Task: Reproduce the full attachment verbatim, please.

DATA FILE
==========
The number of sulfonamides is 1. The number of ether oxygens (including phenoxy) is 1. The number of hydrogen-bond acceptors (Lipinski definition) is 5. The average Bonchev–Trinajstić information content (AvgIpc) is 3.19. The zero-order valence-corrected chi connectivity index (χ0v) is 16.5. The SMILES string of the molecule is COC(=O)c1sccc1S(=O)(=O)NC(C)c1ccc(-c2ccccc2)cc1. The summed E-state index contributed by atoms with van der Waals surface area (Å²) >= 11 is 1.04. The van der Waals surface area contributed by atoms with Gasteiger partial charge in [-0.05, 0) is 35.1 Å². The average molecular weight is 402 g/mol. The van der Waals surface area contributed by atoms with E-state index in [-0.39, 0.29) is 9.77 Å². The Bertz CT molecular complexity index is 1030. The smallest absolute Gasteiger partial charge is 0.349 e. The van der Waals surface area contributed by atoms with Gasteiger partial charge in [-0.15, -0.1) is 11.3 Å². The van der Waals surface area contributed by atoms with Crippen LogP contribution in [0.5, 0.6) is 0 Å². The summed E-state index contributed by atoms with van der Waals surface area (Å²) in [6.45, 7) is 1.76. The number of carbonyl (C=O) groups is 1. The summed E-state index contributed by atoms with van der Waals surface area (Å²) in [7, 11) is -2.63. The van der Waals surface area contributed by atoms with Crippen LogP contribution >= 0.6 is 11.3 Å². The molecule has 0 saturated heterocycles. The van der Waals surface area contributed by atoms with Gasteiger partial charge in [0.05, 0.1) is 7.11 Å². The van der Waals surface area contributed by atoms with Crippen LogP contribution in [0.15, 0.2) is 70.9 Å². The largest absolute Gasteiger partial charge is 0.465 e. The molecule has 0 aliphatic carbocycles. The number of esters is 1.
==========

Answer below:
The number of sulfonamides is 1. The number of ether oxygens (including phenoxy) is 1. The number of hydrogen-bond acceptors (Lipinski definition) is 5. The average Bonchev–Trinajstić information content (AvgIpc) is 3.19. The zero-order valence-corrected chi connectivity index (χ0v) is 16.5. The SMILES string of the molecule is COC(=O)c1sccc1S(=O)(=O)NC(C)c1ccc(-c2ccccc2)cc1. The summed E-state index contributed by atoms with van der Waals surface area (Å²) >= 11 is 1.04. The van der Waals surface area contributed by atoms with Gasteiger partial charge in [-0.05, 0) is 35.1 Å². The average molecular weight is 402 g/mol. The van der Waals surface area contributed by atoms with E-state index in [-0.39, 0.29) is 9.77 Å². The Bertz CT molecular complexity index is 1030. The smallest absolute Gasteiger partial charge is 0.349 e. The van der Waals surface area contributed by atoms with Gasteiger partial charge in [-0.15, -0.1) is 11.3 Å². The van der Waals surface area contributed by atoms with Crippen LogP contribution in [0.5, 0.6) is 0 Å². The summed E-state index contributed by atoms with van der Waals surface area (Å²) in [6.45, 7) is 1.76. The number of carbonyl (C=O) groups is 1. The summed E-state index contributed by atoms with van der Waals surface area (Å²) in [7, 11) is -2.63. The van der Waals surface area contributed by atoms with Crippen LogP contribution >= 0.6 is 11.3 Å². The molecule has 0 saturated heterocycles. The van der Waals surface area contributed by atoms with Gasteiger partial charge in [0.05, 0.1) is 7.11 Å². The van der Waals surface area contributed by atoms with Crippen LogP contribution in [0.15, 0.2) is 70.9 Å². The largest absolute Gasteiger partial charge is 0.465 e. The molecule has 0 aliphatic carbocycles. The number of esters is 1.